Does my blog feel a little schizophrenic lately? Grief post … grief post … why are coachings so expensive? … grief post … Mozart! The truth is, that’s my life now: swimming in an ocean of difficult feelings, occasionally finding a big rock (?) where I can rest and focus on something else for awhile.
I am so excited about this collaboration — which utterly fell into my lap — that I’ll be part of at the beginning of June. I’m going to be working with Szu-Han Ho, a School of the Art Institute graduate and now a professor of art at the University of New Mexico, on a piece for her art opening June 3 at the Julius Caesar gallery in Garfield Park. The show, created together with artist Samantha Topol, is called Etudes and Duets. It explores the nature of duets and dialogue, largely through back-and-forth dialogue between these two artists. Szu-Han’s description of the show:
Departing from a shared interest in the form of the duet, the parameters for the work in this exhibition come from related independent projects and subjects of inquiry, namely mirroring, the structure of bird songs and communication, the hidden melodies of speech, and the spatial experience of language.
A performance will take place on the opening night in which two violinists (performed by Szu-Han Ho and Ellen McSweeney) attempt to play strapped back to back, and begin, over the course of the performance, to try to turn around toward each other. This is a new evolution of a performance Szu-Han Ho staged in México City in 2011, where two trumpeters played facing each other while holding up a table between them.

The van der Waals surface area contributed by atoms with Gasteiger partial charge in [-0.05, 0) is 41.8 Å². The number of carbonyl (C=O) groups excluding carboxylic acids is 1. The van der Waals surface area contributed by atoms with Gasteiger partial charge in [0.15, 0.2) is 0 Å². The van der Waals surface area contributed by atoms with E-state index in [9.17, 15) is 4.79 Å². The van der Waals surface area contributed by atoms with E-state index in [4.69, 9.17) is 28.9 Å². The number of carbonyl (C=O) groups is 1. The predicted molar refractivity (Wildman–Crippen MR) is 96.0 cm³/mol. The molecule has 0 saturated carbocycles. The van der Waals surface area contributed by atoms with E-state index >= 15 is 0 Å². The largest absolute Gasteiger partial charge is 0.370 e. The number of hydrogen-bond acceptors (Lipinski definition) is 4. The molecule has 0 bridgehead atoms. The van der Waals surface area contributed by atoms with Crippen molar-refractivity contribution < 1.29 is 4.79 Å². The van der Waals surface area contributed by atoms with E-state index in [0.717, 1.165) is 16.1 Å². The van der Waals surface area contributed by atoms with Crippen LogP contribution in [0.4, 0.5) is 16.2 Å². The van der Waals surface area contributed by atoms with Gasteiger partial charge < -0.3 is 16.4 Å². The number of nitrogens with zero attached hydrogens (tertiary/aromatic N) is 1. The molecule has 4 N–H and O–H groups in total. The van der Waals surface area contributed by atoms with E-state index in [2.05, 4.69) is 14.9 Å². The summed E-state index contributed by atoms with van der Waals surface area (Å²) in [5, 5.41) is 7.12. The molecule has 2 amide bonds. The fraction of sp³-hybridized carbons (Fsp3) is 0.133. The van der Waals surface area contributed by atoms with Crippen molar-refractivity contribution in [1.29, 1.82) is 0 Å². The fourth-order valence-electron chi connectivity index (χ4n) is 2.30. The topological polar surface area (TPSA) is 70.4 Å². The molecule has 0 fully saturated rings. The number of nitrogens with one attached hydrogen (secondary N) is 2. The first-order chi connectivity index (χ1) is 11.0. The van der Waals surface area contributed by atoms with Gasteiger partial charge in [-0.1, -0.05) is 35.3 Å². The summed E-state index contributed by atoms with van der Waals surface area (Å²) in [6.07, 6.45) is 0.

Yep: Szu-Han and I will be playing Mozart’s Mirror Duet while attached to each other, back-to-back, in a custom “garment” that Szu-Han is making. Which I cannot wait to see.
When I first heard about the piece, I’ll admit I was skeptical. But the more I thought about it, the more I realized that it could be an intriguing opportunity to get to know a new artist, perform for a new group of people, and explore performance from a different angle. In fact, I think my colleagues from Chicago Q Ensemble might identify with this piece. As a quartet, we often feel like we’re tied together! (I’ve heard quartet playing called musical marriage, or “life in a musical submarine.” Basically, you’re stuck with each other.)
I was very lucky to take a performance art class with a wonderful lady, Mari Novotny-Jones, when I was in high school. In fact, one of the pieces I created in her class was a ritualization of unpacking my violin! When Mari asked us to choose a ritual to work with, that’s what I chose — after all, unpacking your instrument is something that you do over and over and over again as a musician. I think my piece involved hiding pieces of sea glass all over my violin case. Ah, the experience was wonderful, and I’m delighted to be touching the outskirts of that world once again. Thanks Szu-Han!